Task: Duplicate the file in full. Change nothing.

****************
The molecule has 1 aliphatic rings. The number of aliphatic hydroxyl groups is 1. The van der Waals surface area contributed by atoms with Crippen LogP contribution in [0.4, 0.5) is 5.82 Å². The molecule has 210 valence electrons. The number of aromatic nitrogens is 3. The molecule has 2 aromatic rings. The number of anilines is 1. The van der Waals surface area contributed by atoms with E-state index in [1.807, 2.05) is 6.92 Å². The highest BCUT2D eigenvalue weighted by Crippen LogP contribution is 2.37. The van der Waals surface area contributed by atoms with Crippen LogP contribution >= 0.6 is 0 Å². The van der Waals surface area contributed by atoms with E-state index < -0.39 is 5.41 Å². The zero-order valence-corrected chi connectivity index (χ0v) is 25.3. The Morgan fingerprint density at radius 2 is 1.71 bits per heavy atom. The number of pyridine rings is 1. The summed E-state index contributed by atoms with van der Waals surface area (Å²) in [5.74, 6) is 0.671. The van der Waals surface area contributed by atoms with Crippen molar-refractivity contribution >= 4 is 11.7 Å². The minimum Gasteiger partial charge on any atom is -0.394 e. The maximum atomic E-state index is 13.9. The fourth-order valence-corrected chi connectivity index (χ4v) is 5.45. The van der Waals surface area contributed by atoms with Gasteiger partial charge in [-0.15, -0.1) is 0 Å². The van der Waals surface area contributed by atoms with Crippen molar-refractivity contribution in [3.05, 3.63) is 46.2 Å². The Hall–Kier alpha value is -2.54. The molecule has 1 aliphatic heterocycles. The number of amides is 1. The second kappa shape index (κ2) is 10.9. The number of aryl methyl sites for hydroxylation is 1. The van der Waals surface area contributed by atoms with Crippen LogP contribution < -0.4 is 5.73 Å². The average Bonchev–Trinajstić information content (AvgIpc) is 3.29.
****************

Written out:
The molecule has 1 aliphatic rings. The number of aliphatic hydroxyl groups is 1. The van der Waals surface area contributed by atoms with Crippen LogP contribution in [0.4, 0.5) is 5.82 Å². The molecule has 210 valence electrons. The number of aromatic nitrogens is 3. The molecule has 2 aromatic rings. The number of anilines is 1. The van der Waals surface area contributed by atoms with E-state index in [1.807, 2.05) is 6.92 Å². The highest BCUT2D eigenvalue weighted by Crippen LogP contribution is 2.37. The van der Waals surface area contributed by atoms with Crippen LogP contribution >= 0.6 is 0 Å². The van der Waals surface area contributed by atoms with E-state index < -0.39 is 5.41 Å². The zero-order valence-corrected chi connectivity index (χ0v) is 25.3. The Morgan fingerprint density at radius 2 is 1.71 bits per heavy atom. The number of pyridine rings is 1. The summed E-state index contributed by atoms with van der Waals surface area (Å²) in [5.74, 6) is 0.671. The van der Waals surface area contributed by atoms with Crippen molar-refractivity contribution >= 4 is 11.7 Å². The minimum Gasteiger partial charge on any atom is -0.394 e. The maximum atomic E-state index is 13.9. The fourth-order valence-corrected chi connectivity index (χ4v) is 5.45. The van der Waals surface area contributed by atoms with Gasteiger partial charge in [-0.15, -0.1) is 0 Å². The van der Waals surface area contributed by atoms with Crippen molar-refractivity contribution in [3.05, 3.63) is 46.2 Å². The Hall–Kier alpha value is -2.54. The molecule has 1 aliphatic heterocycles. The number of amides is 1. The second kappa shape index (κ2) is 10.9. The number of aryl methyl sites for hydroxylation is 1. The van der Waals surface area contributed by atoms with Crippen LogP contribution < -0.4 is 5.73 Å². The average Bonchev–Trinajstić information content (AvgIpc) is 3.29.